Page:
CARDINAL Keith O’Brien’s shock resignation is something that the Catholic Church could well have done without at this time.
The Church is in turmoil following the resignation of Pope Benedict XVI and is moving into a period of great uncertainty.
However, the swiftness with which the Vatican appeared to move after the allegations surfaced surrounding the Cardinal’s alleged inapproriate behaviour dating back to the 1980s, should allow the new pontiff to make a new start, but with a massive job on his hands.
Pope Benedict has worn the look of a man weary and burdened with the seemingly unrelenting scandal which has engulfed the Church. I, for one, was not really that surprised when he decided to step down.
Clearly at the age of 85 it has all become too much for him.
His resignation comes amid rumours of intergroup strife within the Vatican and of more paedophile revelations yet to emerge.
Little wonder then that Catholics have become disenchanted with their Church and look on the hierarchy with disdain.
People I know who regularly attended Mass are now missing from Sunday worship because they are disgusted with the way in which the Church has dealt, or should that be not dealt, with controversy after controversy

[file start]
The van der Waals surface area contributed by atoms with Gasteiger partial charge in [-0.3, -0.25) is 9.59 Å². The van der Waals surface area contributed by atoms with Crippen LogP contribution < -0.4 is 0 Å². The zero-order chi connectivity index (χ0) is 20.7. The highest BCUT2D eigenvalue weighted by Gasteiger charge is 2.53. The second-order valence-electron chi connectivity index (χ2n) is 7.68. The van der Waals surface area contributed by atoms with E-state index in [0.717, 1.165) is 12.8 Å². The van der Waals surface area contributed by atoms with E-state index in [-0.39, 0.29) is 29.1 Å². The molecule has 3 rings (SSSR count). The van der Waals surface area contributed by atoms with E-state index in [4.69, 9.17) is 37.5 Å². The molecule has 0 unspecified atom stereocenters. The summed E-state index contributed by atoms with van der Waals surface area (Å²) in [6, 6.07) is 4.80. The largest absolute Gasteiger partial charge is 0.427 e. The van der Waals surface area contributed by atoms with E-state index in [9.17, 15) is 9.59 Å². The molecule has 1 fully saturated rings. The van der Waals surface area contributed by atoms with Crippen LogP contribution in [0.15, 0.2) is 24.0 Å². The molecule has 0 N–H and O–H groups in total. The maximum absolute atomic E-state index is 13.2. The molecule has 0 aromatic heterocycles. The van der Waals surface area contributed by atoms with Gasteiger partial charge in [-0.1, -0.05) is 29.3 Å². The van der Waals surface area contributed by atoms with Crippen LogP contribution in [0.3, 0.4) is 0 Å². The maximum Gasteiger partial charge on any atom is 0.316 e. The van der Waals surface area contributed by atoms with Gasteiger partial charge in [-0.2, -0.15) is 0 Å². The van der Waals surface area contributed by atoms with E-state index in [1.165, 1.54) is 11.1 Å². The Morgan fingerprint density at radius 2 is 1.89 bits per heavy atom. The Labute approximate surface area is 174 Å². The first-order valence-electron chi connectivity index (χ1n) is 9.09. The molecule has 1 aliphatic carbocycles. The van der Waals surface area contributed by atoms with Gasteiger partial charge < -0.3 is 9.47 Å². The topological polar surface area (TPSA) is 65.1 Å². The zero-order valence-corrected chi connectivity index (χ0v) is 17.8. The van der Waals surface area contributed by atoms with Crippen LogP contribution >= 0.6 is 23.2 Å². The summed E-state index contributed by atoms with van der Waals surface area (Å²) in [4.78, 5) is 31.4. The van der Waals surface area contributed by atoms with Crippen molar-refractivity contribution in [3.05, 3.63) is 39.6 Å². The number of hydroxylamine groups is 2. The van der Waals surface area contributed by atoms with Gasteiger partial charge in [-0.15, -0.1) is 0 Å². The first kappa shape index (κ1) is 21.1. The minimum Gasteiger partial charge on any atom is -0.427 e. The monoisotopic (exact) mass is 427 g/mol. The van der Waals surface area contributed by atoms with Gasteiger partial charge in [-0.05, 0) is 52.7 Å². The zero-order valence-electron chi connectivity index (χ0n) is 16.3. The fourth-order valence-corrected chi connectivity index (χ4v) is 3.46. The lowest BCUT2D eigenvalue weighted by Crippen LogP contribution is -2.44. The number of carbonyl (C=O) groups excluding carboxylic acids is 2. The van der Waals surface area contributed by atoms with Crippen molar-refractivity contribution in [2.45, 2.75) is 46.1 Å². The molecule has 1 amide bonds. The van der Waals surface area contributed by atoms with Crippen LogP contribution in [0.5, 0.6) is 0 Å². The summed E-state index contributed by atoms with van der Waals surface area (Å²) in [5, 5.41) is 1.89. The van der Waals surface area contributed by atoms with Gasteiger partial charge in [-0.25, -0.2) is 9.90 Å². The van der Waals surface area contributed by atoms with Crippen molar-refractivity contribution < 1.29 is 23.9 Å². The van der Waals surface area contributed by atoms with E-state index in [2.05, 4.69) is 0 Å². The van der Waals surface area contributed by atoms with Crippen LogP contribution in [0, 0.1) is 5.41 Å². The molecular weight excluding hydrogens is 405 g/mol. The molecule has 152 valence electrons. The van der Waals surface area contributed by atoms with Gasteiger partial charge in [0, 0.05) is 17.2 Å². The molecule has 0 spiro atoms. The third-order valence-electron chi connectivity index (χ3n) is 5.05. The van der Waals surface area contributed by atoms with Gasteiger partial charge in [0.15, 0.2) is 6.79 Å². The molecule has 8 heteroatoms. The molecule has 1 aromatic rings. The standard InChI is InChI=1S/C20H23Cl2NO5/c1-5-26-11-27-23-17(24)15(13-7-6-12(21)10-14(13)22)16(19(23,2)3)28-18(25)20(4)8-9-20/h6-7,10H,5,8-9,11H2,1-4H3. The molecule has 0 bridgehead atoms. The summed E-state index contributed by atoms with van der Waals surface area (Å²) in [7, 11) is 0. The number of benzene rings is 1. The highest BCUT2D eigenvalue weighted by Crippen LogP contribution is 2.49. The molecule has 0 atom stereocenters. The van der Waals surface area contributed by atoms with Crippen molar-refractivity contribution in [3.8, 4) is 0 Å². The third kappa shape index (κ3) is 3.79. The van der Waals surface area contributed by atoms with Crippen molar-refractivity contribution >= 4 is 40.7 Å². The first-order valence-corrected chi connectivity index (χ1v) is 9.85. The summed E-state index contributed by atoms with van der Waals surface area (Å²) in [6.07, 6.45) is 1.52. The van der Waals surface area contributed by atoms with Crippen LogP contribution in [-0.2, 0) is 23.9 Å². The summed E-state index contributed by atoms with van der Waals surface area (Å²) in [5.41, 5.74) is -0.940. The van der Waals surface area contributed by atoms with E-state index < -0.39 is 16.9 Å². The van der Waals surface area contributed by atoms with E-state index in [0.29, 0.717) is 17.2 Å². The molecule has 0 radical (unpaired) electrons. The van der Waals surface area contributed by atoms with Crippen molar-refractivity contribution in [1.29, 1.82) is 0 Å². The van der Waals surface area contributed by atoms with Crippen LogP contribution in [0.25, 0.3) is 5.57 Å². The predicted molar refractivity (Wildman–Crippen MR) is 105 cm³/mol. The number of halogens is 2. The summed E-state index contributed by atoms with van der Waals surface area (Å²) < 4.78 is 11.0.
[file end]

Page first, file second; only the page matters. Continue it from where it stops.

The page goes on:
There is a huge burden of responsiblity on the cardinals’ conclave to elect a pope who will signal a new way ahead for Catholics across the globe.
IN other news this week, the fortunes of the North Sea oil and gas industry could not be brighter, it would seem.
Oil companies are planning to spend nearly £100 billion on projects in UK waters. Thousands of jobs are being created in what is the biggest investment in the sector for more than 30 years.
It’s a far cry from two years ago when Chancellor George Osborne was slated for his tax-raid on the industry which it was claimed at the time would be the deathknell for investment.
Eventually, a fairer tax balance was restored and progressively the picture for the North Sea has become much brighter, culminating in this latest announcement.
Politicians and energy experts say that an activity survey by the industry body, Oil and Gas UK, shows that the offshore sector would be key to guiding Scotland and the UK out of recession.
Spending in UK waters has been steadily increasing from £8.5 billion in 2011, to £11.4 billion in 2012 and £13.5 billion this year.
An encouraging scenario for the many who rely on the North Sea for their livelihoods. It’s worth bearing in mind that not only will thousands of jobs be created through the latest investment, but tens of thousands will be kept in work.
CONGRATULATIONS go to Ellon Academy who have secured their entry in the Guinness World Records for a third time.
The school staged the largest Superman Dance and earned the record-breaking accolade. Not only did they become world beaters, but more than £7,600 was raised for school funds. Well done.